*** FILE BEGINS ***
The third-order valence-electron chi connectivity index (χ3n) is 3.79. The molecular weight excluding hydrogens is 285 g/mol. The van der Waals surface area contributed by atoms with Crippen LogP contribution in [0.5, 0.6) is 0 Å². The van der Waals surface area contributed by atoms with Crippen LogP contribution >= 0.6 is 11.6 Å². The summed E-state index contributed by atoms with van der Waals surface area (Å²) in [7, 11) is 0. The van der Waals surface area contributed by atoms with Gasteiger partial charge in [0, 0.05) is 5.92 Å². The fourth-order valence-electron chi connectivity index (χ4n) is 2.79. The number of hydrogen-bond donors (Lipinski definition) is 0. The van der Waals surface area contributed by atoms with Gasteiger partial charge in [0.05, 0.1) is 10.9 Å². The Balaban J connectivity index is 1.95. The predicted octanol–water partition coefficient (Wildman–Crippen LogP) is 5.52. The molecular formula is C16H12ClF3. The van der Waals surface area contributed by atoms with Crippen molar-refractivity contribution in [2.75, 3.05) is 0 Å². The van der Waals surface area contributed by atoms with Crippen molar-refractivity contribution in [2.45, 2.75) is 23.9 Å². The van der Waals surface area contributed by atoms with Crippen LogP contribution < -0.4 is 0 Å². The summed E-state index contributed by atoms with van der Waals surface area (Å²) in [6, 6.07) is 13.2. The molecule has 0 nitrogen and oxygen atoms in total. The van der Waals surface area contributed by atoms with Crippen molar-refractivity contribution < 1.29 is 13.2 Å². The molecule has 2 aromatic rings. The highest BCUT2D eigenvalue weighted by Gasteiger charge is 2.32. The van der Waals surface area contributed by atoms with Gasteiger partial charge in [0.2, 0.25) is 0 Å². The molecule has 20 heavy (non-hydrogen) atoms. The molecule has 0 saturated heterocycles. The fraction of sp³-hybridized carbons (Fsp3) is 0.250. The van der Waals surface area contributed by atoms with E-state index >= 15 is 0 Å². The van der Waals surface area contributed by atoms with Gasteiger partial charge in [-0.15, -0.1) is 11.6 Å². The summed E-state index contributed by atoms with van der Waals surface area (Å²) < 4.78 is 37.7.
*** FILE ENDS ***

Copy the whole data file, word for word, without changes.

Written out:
The third-order valence-electron chi connectivity index (χ3n) is 3.79. The molecular weight excluding hydrogens is 285 g/mol. The van der Waals surface area contributed by atoms with Crippen LogP contribution in [0.5, 0.6) is 0 Å². The van der Waals surface area contributed by atoms with Crippen LogP contribution >= 0.6 is 11.6 Å². The summed E-state index contributed by atoms with van der Waals surface area (Å²) in [7, 11) is 0. The van der Waals surface area contributed by atoms with Gasteiger partial charge in [0, 0.05) is 5.92 Å². The fourth-order valence-electron chi connectivity index (χ4n) is 2.79. The number of hydrogen-bond donors (Lipinski definition) is 0. The van der Waals surface area contributed by atoms with Gasteiger partial charge in [0.05, 0.1) is 10.9 Å². The Balaban J connectivity index is 1.95. The predicted octanol–water partition coefficient (Wildman–Crippen LogP) is 5.52. The molecular formula is C16H12ClF3. The van der Waals surface area contributed by atoms with Crippen molar-refractivity contribution in [2.75, 3.05) is 0 Å². The van der Waals surface area contributed by atoms with Crippen molar-refractivity contribution in [2.45, 2.75) is 23.9 Å². The van der Waals surface area contributed by atoms with Crippen LogP contribution < -0.4 is 0 Å². The summed E-state index contributed by atoms with van der Waals surface area (Å²) in [6, 6.07) is 13.2. The molecule has 0 nitrogen and oxygen atoms in total. The van der Waals surface area contributed by atoms with Crippen molar-refractivity contribution < 1.29 is 13.2 Å². The molecule has 2 aromatic rings. The highest BCUT2D eigenvalue weighted by Gasteiger charge is 2.32. The van der Waals surface area contributed by atoms with Gasteiger partial charge in [0.2, 0.25) is 0 Å². The molecule has 20 heavy (non-hydrogen) atoms. The molecule has 0 saturated heterocycles. The fraction of sp³-hybridized carbons (Fsp3) is 0.250. The van der Waals surface area contributed by atoms with E-state index >= 15 is 0 Å². The van der Waals surface area contributed by atoms with Gasteiger partial charge in [-0.15, -0.1) is 11.6 Å². The summed E-state index contributed by atoms with van der Waals surface area (Å²) < 4.78 is 37.7.